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After one of the most tumultuous campaigns in Indonesian history, the incumbent governor of Jakarta, Basuki Tjahaja Purnama (Ahok) was soundly defeated by former Education Minister and academic, Anies Baswedan, in the second round of the election held on 19 April. Most exit polls have Anies winning about 57% of the vote to Ahok’s 43%.
What made this election so significant was the role of race and faith in determining the final result. The open vilification of Ahok on religious and racial grounds has no precedent in any Indonesian election.
Eight months ago, the Jakarta election appeared to be following the familiar pattern of voting behaviour being driven by perceptions of the incumbent’s performance. A governor or mayor who was seen to having done a good job would usually be re-elected. In mid-2016, Ahok was strongly placed with opinion surveys recording some two-thirds of respondents regarding him as an effective governor who had managed the city well—most intended to vote for him, giving him a large lead over his opponents. His double minority status as a Chinese Christian didn’t greatly dent his popularity, despite the attempts of Islamist groups to discredit him.
Religion only became a powerful issue when Ahok asserted in late September 2016 that the Quran didn’t forbid Muslims from voting for non-Muslims. His remarks were seized on by Islamists and anti-Ahok politicians to mobilise massive demonstrations against him which effectively forced the government to charge him with blasphemy. His electoral support fell by half in November and December, though recovered somewhat in early 2017, allowing him to win a narrow 43% to 40% victory over Anies in the first round in February, and to eliminate from the gubernatorial race Agus Harimurti, the son of ex-president Susilo Bambang Yudhoyono, who gained just 17%.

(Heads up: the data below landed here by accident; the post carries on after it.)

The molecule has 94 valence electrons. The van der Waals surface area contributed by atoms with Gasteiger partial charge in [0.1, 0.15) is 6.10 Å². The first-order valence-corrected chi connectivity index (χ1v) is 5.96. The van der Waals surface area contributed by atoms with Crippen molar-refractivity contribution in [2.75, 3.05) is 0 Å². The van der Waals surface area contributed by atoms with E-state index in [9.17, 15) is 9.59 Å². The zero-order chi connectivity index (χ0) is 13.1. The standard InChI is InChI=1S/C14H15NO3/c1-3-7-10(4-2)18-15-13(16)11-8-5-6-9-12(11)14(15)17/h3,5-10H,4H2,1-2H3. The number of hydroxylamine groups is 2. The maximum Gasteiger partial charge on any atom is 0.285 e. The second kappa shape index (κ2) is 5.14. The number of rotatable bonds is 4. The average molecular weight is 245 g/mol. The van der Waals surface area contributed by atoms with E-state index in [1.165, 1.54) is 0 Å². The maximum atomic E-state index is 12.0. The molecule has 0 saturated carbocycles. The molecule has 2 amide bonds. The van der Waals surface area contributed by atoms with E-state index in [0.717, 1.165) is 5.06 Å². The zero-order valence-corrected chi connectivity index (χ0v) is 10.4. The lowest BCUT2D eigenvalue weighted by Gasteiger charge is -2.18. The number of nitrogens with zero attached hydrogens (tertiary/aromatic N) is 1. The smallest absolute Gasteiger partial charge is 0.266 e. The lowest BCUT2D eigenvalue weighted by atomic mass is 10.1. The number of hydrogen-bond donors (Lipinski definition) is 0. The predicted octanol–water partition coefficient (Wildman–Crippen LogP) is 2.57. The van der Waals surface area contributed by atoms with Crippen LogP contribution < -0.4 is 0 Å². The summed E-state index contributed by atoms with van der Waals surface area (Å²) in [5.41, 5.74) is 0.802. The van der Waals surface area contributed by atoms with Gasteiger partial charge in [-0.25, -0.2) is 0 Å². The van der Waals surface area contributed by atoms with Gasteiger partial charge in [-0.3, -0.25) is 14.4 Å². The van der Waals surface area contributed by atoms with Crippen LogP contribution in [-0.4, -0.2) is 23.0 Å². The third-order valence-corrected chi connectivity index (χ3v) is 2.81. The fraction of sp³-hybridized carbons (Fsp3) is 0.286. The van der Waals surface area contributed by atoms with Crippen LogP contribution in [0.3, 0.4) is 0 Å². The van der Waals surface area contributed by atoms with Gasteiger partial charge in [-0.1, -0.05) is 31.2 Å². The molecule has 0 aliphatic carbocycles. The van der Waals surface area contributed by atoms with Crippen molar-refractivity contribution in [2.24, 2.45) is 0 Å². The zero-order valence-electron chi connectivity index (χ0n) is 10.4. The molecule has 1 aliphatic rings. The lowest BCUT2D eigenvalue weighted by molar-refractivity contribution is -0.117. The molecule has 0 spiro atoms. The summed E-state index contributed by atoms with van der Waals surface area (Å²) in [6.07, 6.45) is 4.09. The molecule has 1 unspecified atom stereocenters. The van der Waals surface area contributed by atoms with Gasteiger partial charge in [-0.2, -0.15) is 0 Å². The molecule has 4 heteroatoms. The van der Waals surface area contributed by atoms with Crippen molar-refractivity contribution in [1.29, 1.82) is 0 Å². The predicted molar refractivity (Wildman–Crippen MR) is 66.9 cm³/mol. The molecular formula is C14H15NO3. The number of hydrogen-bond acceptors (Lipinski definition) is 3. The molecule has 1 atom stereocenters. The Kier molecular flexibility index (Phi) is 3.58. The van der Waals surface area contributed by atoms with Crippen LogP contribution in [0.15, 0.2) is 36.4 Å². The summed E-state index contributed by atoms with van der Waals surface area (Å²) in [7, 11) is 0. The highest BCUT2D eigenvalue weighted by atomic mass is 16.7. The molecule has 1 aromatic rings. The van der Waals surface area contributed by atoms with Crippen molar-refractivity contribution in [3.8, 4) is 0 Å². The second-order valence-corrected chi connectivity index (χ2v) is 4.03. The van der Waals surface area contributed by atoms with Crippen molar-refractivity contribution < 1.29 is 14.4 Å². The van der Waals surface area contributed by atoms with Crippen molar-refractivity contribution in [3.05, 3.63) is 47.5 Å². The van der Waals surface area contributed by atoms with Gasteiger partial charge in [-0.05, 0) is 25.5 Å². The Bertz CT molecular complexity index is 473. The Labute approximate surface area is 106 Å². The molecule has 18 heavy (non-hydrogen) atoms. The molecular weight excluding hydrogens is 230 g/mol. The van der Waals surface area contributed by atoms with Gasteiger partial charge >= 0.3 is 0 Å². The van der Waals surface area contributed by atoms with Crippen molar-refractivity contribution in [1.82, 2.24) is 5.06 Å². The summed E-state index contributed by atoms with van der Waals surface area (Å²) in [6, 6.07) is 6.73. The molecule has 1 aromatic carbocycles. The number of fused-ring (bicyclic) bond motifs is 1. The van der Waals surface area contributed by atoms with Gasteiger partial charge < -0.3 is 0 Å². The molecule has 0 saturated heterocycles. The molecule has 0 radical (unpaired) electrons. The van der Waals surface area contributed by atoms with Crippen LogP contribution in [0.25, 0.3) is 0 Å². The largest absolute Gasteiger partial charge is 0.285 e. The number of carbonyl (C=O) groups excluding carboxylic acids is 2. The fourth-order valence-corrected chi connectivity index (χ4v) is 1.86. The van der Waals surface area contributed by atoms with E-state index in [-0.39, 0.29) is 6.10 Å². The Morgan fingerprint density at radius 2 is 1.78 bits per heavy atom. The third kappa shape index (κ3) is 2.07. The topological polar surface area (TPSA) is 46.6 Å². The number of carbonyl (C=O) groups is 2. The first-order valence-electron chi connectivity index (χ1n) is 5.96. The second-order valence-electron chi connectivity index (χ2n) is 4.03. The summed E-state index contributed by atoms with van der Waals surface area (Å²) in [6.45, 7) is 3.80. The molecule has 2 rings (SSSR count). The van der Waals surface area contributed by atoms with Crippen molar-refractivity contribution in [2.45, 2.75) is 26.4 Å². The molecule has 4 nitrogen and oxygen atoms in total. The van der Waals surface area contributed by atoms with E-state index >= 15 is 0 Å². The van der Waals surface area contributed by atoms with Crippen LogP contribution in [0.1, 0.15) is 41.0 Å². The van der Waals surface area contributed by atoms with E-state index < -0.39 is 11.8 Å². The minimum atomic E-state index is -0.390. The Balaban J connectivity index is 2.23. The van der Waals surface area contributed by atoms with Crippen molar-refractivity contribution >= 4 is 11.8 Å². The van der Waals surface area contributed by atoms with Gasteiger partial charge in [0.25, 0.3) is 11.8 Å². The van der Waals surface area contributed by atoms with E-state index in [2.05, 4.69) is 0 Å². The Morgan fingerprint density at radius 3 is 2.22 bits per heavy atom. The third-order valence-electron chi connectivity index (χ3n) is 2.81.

The outcome of the second round of the election now hinged largely on who Agus’ voters would support. First round exit polls showed that nearly all Agus’ voters intended to back Anies, though Ahok hoped he could attract enough of them to have a chance of winning. In the end, his hopes were dashed; nearly all of Agus’ voters supported Anies, leaving Ahok with roughly the same number of votes in April as he gained in February.
The lack of movement from Agus’ support base to Ahok is indicative of the depth of polarisation in the Jakarta electorate along religious and ethnic lines. For a large majority of Jakarta’s Muslim community—85% of the city’s population—Ahok was unelectable not because he’d been an incompetent governor but rather because they believed he’d insulted their faith and was also part of the economically dominant Chinese minority whose privileged position they had long resented. Interestingly, Anies is also from an ethnic minority, being of Arab descent, though this proved not to be a problem for him given that he’s from a well-known family of Muslim leaders.
Although the most scurrilous attacks came from fervent Islamists, many mainstream opponents of Ahok, including Anies himself and SBY, harnessed this antipathy for their political purposes, often using allusive sectarian or ethnic references to align themselves with the calumnising of Ahok.
Deservedly, commentators have directed much criticism towards those who have exploited Islamic and anti-Chinese sentiment for political gain. Such tactics have been largely absent from politics over the past half century and they have badly tainted Indonesian democracy.
But Ahok shouldn’t escape criticism. His advisors and supporters had long pleaded with him not to speak on sensitive Islamic issues, but he was heedless. In effect, he gave to his enemies the material they needed to defeat him politically. This points to a certain recklessness in his personality which is a serious liability for a minority politician presiding over a diverse and volatile electorate.
To read the entire article by Greg Fealy, visit the ASPI Strategist website.